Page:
ing, and delivery. This may sometimes be of great importance, as in the case of appointments. Any interlineations or erasures, which are not very trifling, should, for the sake of avoiding future questions, be noticed in the attestation as having been made before the execution.

It may not be altogether out of place here to call the attention of professional men to a practice very common amongst them, of being themselves the attesting witnesses to deeds affecting the interests of their own clients, a practice grown up, in all probability, from a very proper desire to have deeds attested by persons familiar with the requisites to their due execution. This practice is attended with the inconvenience, that when a solicitor is placed in the witness-box to prove the execution of a deed he has attested, he must disclose all the circumstances connected with the execution, however injurious they may be to his client, who thereby, to that extent, loses the privilege he would otherwise have had, of his solicitor being protected from discovering transactions that came to his knowledge in the character of his professional adviser.m

The several grounds upon which a deed is void ab initio, or voidable from defects existing at its execution, have been already stated. A deed may also be avoided by matter ex post facto, as by a disclaimer or disagreement, or on account of any interlineation, addition, or erasure," made by any of the parties to it, but not if made by a mere stranger ;o and in a modern case, it was determined that some trifling alteration, and the filling up some blanks after the execution by some of the parties, leaves the deed valid as to the persons that liad executed it, if

* Lord Saye and Sele’s case, 10 Mod. 40; Sandford v. Remington, 2 Ves. 189; and Lord Brougham's Observations in Greenough v. Gaskell, 1 M. and K. 109.

• Pigot's case, 11 Rep. 26.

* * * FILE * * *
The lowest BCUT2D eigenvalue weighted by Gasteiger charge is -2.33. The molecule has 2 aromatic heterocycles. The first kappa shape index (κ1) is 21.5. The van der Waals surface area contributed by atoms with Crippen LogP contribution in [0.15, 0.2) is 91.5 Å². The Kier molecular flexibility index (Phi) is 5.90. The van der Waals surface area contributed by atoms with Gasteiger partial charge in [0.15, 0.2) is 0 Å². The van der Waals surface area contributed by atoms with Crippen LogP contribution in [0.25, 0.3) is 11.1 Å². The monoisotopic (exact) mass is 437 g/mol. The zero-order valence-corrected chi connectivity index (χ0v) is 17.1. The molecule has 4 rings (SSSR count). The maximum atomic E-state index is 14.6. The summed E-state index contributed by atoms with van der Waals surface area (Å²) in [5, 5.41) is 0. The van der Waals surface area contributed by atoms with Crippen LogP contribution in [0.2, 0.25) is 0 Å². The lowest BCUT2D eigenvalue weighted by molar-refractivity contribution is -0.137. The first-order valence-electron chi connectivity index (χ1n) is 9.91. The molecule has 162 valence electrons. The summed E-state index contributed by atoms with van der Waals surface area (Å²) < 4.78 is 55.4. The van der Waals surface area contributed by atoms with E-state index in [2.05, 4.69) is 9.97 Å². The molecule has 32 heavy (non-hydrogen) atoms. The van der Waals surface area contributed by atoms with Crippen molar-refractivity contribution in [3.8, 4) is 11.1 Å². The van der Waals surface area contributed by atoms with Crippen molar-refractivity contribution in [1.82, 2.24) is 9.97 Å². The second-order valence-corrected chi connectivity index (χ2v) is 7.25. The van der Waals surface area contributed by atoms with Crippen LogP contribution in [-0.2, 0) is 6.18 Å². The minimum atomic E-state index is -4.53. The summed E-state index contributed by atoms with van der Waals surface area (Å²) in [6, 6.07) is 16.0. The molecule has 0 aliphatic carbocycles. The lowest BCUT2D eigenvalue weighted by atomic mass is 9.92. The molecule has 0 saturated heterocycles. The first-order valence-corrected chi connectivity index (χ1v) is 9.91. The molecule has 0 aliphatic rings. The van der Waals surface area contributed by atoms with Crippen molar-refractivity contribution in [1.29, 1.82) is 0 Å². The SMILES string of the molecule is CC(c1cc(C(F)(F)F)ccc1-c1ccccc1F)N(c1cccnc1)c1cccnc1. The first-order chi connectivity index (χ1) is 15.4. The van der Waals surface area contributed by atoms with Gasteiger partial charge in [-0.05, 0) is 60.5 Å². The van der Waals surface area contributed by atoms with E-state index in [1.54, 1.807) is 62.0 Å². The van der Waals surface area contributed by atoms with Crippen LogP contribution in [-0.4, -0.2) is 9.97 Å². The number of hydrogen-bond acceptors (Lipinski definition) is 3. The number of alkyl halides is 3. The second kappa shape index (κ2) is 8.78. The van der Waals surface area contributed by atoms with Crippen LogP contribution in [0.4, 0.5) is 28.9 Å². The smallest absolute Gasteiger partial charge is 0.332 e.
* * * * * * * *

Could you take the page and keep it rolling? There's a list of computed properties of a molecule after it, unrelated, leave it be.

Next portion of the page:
• 6 East, 309; 9 East, 351.
P Doe v. Bingham, 4 B. and Ald. 672.

the alteration has not affected the situation in which they stood. It need hardly be observed, that no person will be allowed to set up an erasure or alteration made in a deed by himself as a reason for avoiding such deed.

Cancelling a deed by destruction of the seals, or otherwise, will, unless it is the work of time or accident, render a deed void, but not so far as to divest any estates previously vested by such deeds."

Deeds obtained by fraud may be avoided either at law or in equity. The case above mentioned of a deed being misread is an instance of this.

It hardly comes within the compass of a work of this character to enter into all the many cases in which deeds are by statute, or the decisions of the several courts of law or equity, declared void or voidable for reasons of policy, but reference may be made to the case of deeds taken as rewards for procuring marriages, or appointments to offices of trust under government, purchases by trustees, assignees of bankrupts, or solicitors, deeds before marriage in fraud of the marital," or conjugal rights,' and conveyances by the king's debtors, which are void as against the crown.w


There are certain words which the law has pointed out as the only proper vehicle for conveying cer

t Ibid.

9 Touch. 70; Seaton v. Henson, 2 Show. 29.

'Hudson's case, Prec. in Chy. 235; Bolton v. Bp. of Carlisle, 2 H. Bl. 259.

* Ex parte James, 8 Ves. 337.

u Lance v. Norman, 2 Ch. Rep. 79; Howard v. Hooker, Id. 81.

Carleton v. Dorset, 2 Vern. 17 ; Ball v. Montgomery, 2 Ves. 194; Turton v. Benson, 1 P. Wms. 496; Palmer v. Neave, 11 Ves. 165.

* Favel's case, Dyer, 160, a ; 12 Rep. 3; but see 2 Vic.c. 11. tain ideas. Thus a fee-simple cannot be granted without the word “ heirs," nor an estate tail without the words “ heirs of the body ;” so the word ** exchange” is essential in a deed of exchange, and a warranty of real property can be created by deed by no other expression than warrant ;a but with these few exceptions it may be laid down, that if a deed contains a clear statement of the party's meaning, it will be supported in whatever form that meaning is expressed; but as the forms of deeds at present in use have (to adopt the words of Mr Justice Blackstone) “ been well considered, and settled by the wisdom of successive ages, it would be imprudent to depart from them without good reason or urgent necessity," a deed may now be considered as divided into the eight parts, which are mentioned in order below.

1. The premises, in which are found the names, additions, and titles of the parties. The recitals of such deeds, and other matters, as will explain the Nature and object of the deed. The consideration on which the deed is founded. The grant, and the certainty of, or such description as points with certainty to, the grantor, grantee, and thing granted, and the exception of that part (if any) of the thing granted as is not intended to pass by such grant.b